The Witcher: Nightmare Of The Wolf Review: Better Than Other Spin-Offs
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Review: The Witcher: Nightmare Of The Wolf Prequel Works Better Than Other Anime Spin-Offs

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BY August 23, 2021

The Witcher is a rich world with innovative concepts and an unending breadth for storytelling. This is clearly evident in the six books, three video games and countless short stories that tell these stories. It’s also one of the best things about Netflix’s The Witcher series. The world-building is so interesting that it overwhelms the other criticisms anyone can have about the series. So a prequel movie set in the same universe makes a lot of sense. But I didn’t expect it to be so good. As I’ll discuss in this The Witcher: Nightmare Of The Wolf review, the movie shows just how to do a standalone anime spin-off to an existing property. But also how to tie it into the original content, in a fun and exciting way. 

The Witcher Series Is Here To Stay

The Witcher: Nightmare Of The Wolf review Declan. Castlevania’s own Dracula, Graham McTavish plays Vesemir’s mentor. | Image via Netflix.

The original Witcher live-action series on Netflix was a smash hit. The show brought to life this new fantasy world through the lens of the lone wolf Geralt, a Witcher. Witchers in this world are monster hunters who are mutants themselves, giving them the powers and strength to fight other supernatural creatures. The series was all about a larger story that connected three characters together in a non-linear way.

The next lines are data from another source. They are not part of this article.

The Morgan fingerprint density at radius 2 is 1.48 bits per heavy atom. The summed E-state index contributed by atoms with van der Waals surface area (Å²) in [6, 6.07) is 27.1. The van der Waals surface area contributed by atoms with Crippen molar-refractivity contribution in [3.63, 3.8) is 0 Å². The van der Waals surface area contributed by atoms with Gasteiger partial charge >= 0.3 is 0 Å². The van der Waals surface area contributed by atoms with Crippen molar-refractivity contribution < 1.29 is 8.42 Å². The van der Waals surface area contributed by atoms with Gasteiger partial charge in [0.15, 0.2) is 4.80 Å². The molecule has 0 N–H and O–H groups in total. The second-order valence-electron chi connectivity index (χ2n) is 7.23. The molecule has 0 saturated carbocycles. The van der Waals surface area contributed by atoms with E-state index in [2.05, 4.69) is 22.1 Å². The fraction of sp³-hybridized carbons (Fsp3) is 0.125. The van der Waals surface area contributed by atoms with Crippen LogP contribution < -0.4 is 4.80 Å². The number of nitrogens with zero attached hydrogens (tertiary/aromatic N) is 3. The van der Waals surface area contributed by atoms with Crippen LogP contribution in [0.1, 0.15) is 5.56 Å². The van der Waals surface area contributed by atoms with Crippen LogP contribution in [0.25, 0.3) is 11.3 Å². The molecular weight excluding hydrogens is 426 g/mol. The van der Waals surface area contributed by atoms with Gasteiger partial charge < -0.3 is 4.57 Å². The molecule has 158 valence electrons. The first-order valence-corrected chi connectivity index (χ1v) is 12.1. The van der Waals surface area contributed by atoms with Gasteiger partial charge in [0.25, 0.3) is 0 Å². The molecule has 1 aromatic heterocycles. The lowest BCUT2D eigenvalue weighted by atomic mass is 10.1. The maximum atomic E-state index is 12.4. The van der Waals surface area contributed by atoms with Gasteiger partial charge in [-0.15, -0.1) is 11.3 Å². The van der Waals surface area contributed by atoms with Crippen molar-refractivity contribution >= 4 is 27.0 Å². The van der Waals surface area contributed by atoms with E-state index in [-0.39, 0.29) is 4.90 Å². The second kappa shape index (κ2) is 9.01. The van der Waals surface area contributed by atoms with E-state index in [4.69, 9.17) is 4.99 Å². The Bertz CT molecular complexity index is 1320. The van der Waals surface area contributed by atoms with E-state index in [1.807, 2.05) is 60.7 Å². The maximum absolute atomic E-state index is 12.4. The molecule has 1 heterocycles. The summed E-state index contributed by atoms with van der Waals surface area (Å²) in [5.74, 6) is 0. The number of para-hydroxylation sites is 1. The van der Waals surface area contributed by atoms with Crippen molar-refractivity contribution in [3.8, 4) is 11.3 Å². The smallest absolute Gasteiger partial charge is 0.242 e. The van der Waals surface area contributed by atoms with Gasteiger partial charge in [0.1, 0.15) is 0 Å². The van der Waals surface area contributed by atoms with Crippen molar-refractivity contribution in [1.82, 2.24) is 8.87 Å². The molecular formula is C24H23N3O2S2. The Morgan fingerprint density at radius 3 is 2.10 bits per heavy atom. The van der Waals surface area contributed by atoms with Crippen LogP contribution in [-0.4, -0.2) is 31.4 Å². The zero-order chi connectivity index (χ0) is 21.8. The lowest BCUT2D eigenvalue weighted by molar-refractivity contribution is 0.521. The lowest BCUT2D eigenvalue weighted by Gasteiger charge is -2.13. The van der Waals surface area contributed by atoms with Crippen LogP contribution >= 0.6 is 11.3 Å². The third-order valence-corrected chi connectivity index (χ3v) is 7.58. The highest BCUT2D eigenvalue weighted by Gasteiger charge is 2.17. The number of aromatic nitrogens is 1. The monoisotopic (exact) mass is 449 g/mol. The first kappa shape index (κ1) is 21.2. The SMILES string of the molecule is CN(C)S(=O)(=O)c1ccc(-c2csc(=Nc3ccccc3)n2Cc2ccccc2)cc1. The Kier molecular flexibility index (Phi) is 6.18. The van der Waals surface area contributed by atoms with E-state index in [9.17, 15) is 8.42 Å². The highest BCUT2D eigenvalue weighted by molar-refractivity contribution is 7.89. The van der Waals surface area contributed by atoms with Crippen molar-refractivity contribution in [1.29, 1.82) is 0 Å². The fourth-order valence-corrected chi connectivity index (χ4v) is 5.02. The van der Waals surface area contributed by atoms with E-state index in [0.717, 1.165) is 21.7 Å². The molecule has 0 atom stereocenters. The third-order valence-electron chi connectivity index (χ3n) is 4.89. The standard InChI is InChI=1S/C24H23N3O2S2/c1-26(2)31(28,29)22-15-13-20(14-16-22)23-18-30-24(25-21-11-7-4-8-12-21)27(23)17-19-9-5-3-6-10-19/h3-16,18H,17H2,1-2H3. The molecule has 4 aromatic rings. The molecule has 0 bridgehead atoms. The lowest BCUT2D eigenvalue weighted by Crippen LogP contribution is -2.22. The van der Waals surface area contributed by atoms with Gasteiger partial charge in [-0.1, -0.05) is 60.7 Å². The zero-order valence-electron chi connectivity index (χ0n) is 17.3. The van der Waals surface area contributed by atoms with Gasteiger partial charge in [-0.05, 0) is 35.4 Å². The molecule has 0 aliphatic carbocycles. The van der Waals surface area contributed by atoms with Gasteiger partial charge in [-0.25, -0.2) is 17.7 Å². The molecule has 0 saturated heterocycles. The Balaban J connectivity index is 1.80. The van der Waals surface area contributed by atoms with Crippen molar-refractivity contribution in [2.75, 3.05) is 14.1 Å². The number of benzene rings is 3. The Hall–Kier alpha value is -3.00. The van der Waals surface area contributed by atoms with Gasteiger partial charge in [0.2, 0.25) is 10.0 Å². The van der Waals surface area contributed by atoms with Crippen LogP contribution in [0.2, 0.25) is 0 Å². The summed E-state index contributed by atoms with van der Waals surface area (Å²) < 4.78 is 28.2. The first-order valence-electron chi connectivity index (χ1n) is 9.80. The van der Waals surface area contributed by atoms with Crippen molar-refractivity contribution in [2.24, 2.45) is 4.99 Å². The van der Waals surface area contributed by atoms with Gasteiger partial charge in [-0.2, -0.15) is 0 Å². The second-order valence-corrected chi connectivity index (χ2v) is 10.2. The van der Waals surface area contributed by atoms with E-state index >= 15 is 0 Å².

While the larger world-building was amazing, the story focused on those specific characters. Geralt (Henry Cavill) was a Witcher who seldom spoke but said a lot through his physicality. Straddled with a minstrel who spun his tales, The Witcher followed his adventures as a monster hunter for hire. Then there was Yennefer (Anya Chalotra) who sacrificed everything in her life to become a powerful Witch. Lastly, there’s Ciri (Freya Allan) a young heir to a kingdom that is on the run from those that want her dead, without realizing just how special she really is. 

The series was a collision course between these three storylines, with the world and setting revealing themselves in bits and pieces. But the expansion of that world will most likely be in the spin-off content that is soon coming, set in the same universe. While a lot of that expansion may come in the live-action spin-off, The Witcher: Blood Origin. this new movie gives a glimpse. In my The Witcher: Nightmare Of The Wolf review, I’ want to focus on just how the world and its backstory is what makes this prequel movie work. 

A Prequel That Also Works On Its Own

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The Witcher: Nightmare Of The Wolf is a prequel in the true sense of the word. While most prequels are quick to fill up its content with winks and nods for fans of the original, Nightmare Of The Wolf stands alone. In that sense, the anime movie is a totally one-off adventure that deepens The Witcher’s universe that much more, with more context, history and back story.

The story follows a young boy who wished to be more and thus ended up a Witcher. Vesemir (Theo James) is one of the finer monster hunters in the land, but not everyone is grateful or can even tolerate Witchers. A Witch by the name of Tetra (Lara Pulver) dislikes Witchers and is on a campaign to destroy them. She constantly appeals to the King, with conspiracy theories that Witchers themselves made monsters to create a need, and then slay them to con and swindle the public of their coin.